|Archie Ladd's 3⁄4 Hereford, 1⁄4 Brahman heifers are bred to Angus bulls, which yields black baldy calves with an increase in hybrid vigor and carcass quality for his heifer customers.
Selling crossbred heifers can be a difficult business venture—everyone wants something different and a quality guarantee besides. Southern Missouri farmer Archie Ladd has spent 30 years crossbreeding the best heifers he can. They just might not be the kind of heifers you're used to hearing about.
In 1980, Ladd transitioned his purebred Hereford cows into a complex crossbreeding program. He purchased a Brahman bull to use on his Hereford cows and retained the F1 Braford heifers to breed them back to Hereford bulls. Ladd mates the 3⁄4 Hereford, ¼ Brahman calves to Angus bulls—increasing the calves' hybrid vigor and carcass quality.
"We like to do it all the way around,” Ladd says. "One of the reasons for doing this is that when I sell a female at a sale, the customer can use whatever breed of bull he wants to and still get the hybrid vigor.”
Another reason he got out of purebreds is that they begin to pale one generation after another, Ladd says. "These crossbred cows have a lot of hybrid vigor and will be easier-keeping cows.”
Ladd sells about 75 of his crossbred heifers at the Missouri Show-Me-Select Replacement Heifer Program sales. The heifers are bred to Angus bulls, which yields a black baldy calf that is usually worth more, Ladd says.
"It was a natural thing to participate in the heifer improvement program and sell heifers through the sale because we've always kept our own heifers,” he says.
Does it fit your operation? David Lalman, Extension beef specialist at Oklahoma State University, is noticing a trend toward ranchers using more purebred cows. "Nowhere are they growing faster than in Oklahoma,” he says. "We know we are giving up some reproductive efficiency in purebred commercial herds.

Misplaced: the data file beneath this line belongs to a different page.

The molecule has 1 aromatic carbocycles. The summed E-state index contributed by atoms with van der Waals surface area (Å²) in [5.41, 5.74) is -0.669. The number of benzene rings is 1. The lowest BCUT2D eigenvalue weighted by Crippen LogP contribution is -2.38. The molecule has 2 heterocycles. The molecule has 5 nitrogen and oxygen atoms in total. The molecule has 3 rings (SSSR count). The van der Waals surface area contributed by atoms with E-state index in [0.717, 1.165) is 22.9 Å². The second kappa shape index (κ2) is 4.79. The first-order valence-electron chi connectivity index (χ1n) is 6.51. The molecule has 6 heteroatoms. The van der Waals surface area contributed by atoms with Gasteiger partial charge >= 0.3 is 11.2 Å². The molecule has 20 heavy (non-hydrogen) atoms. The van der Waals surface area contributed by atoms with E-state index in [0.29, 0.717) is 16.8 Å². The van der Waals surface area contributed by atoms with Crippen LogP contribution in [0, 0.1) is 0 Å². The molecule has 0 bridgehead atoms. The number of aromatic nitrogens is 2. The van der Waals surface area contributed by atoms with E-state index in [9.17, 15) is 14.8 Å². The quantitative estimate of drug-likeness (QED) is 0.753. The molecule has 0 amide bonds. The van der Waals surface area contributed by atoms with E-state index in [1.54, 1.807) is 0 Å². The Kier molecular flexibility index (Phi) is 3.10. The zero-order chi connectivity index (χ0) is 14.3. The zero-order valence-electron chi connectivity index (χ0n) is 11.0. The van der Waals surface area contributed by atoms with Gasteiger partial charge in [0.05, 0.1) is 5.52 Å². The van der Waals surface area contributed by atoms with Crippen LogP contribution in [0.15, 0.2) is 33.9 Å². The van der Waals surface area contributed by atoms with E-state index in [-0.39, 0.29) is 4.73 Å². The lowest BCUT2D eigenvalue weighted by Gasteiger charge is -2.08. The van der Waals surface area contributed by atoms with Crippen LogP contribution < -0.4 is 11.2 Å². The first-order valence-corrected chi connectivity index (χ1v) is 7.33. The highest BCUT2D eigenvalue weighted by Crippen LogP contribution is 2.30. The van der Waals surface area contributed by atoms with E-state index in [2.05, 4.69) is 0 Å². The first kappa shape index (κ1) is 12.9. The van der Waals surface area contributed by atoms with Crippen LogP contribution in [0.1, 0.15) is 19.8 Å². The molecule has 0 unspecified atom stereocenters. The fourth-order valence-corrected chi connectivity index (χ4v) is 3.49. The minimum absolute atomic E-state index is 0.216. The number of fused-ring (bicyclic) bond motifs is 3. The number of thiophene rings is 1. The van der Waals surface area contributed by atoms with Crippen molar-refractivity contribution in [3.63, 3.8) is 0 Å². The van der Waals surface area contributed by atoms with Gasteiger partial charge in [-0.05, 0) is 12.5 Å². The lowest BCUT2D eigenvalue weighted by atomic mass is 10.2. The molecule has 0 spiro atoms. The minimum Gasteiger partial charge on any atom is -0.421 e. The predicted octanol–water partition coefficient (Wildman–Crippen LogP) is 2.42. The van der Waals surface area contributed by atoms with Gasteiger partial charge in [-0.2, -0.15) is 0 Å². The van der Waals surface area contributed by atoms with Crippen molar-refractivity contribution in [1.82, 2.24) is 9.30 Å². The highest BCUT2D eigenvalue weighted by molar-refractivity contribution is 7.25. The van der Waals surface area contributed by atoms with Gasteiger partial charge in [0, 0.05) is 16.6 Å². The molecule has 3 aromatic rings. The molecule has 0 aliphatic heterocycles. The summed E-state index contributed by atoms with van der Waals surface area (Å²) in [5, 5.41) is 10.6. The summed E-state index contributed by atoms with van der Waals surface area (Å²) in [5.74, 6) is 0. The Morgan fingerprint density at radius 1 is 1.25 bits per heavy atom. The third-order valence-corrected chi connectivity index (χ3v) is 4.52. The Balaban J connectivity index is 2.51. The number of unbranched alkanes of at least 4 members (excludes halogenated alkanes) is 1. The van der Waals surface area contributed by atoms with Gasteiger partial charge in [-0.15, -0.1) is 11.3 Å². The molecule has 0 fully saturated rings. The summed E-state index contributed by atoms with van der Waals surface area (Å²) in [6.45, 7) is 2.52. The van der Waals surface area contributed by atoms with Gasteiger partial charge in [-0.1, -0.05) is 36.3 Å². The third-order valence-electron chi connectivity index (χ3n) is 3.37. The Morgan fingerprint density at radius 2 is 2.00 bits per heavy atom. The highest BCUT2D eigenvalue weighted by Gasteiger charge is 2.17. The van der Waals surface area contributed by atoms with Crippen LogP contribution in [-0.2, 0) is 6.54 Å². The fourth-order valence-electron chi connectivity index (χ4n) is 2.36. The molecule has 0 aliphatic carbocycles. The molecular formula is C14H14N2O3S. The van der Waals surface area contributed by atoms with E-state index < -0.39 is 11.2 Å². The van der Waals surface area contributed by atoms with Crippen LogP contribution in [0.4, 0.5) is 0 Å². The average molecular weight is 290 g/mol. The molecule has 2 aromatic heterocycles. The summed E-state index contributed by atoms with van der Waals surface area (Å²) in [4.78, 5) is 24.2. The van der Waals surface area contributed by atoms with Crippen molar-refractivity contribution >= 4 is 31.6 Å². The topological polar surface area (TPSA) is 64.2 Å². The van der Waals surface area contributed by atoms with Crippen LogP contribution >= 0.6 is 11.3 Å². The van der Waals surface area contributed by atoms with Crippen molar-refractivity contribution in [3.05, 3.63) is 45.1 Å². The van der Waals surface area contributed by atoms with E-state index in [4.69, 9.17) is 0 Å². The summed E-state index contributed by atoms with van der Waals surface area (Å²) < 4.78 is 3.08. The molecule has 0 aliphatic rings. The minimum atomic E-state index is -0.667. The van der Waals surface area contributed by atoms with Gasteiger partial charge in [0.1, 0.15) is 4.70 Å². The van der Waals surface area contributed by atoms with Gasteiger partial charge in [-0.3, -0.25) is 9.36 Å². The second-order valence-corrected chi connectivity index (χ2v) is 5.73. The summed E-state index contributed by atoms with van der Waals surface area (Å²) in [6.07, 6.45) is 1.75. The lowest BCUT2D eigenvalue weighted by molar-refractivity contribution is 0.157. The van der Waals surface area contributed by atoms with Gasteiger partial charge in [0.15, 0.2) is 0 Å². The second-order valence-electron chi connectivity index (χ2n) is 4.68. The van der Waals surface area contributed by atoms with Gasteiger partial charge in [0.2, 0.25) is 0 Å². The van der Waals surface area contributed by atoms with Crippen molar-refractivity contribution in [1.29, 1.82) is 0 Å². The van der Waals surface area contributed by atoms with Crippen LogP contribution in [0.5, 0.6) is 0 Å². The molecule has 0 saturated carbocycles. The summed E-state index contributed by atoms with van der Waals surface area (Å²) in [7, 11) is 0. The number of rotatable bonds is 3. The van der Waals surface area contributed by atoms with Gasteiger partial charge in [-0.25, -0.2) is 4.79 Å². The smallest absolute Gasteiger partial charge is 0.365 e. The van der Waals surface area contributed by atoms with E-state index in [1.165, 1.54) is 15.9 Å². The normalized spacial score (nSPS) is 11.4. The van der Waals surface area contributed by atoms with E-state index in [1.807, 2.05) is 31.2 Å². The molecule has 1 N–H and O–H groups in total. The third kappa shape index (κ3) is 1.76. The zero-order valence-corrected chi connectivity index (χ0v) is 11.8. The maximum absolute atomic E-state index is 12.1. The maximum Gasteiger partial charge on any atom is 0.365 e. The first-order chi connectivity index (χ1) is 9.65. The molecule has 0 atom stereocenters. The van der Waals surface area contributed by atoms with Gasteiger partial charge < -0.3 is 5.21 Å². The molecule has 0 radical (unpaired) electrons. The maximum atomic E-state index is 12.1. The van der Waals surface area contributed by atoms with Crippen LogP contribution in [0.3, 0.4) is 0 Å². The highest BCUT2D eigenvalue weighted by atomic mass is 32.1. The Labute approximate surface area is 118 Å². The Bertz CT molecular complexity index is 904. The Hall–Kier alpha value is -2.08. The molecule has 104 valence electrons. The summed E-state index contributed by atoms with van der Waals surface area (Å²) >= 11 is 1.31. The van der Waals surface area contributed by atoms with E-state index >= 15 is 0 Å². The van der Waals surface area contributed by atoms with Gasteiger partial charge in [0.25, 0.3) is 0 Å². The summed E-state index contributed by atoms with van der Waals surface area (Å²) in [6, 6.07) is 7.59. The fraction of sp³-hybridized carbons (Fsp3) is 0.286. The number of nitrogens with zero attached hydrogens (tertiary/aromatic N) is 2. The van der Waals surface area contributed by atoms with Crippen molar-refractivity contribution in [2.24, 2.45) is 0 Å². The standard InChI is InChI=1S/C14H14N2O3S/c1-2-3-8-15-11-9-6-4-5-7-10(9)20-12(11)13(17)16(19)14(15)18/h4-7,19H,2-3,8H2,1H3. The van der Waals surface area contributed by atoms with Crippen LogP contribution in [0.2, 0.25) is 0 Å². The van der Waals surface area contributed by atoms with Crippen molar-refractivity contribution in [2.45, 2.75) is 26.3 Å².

"Producers need to be aware of the inexpensive benefits of crossbreeding in cattle herds—specifically, the heterosis and breed complementary traits you can utilize in crossbreeding. A crossbred cow will yield about 25% more production throughout her lifetime. Greater productivity is realized through increased calf weaning weight and improved reproductive efficiency,” Lalman says. "Crossbreeding also gives producers the opportunity to put together breeds that complement their specific ranch resources and production goals.”
While Ladd says a few of his Braford cows have a questionable disposition, he chose the breed to improve the milk production and summer heat toler-ance of the Hereford and Angus genetics. For even more diversity, Ladd has also incorporated a select amount of Gelbvieh genetics into his herd. His rocky, hilly terrain requires animals to be easy keepers.
"Surprisingly, the Brahman influence has really helped me in the Show-Me-Select sales,” Ladd says. "For us, the best breed is a ¾ Hereford, ¼ Brahman cow with an Angus bull. There are several reasons. It takes the nervousness out of the Braford, they milk well and grow big. The calves have enough Brahman that the summer heat doesn't bother them.”
The question to answer is what your end goal is, Lalman says. "If a producer retains ownership of the calves, carcass quality traits become more important. If they retain ownership of the heifers only, producers will want to balance reproductive traits.
- Early Spring 2010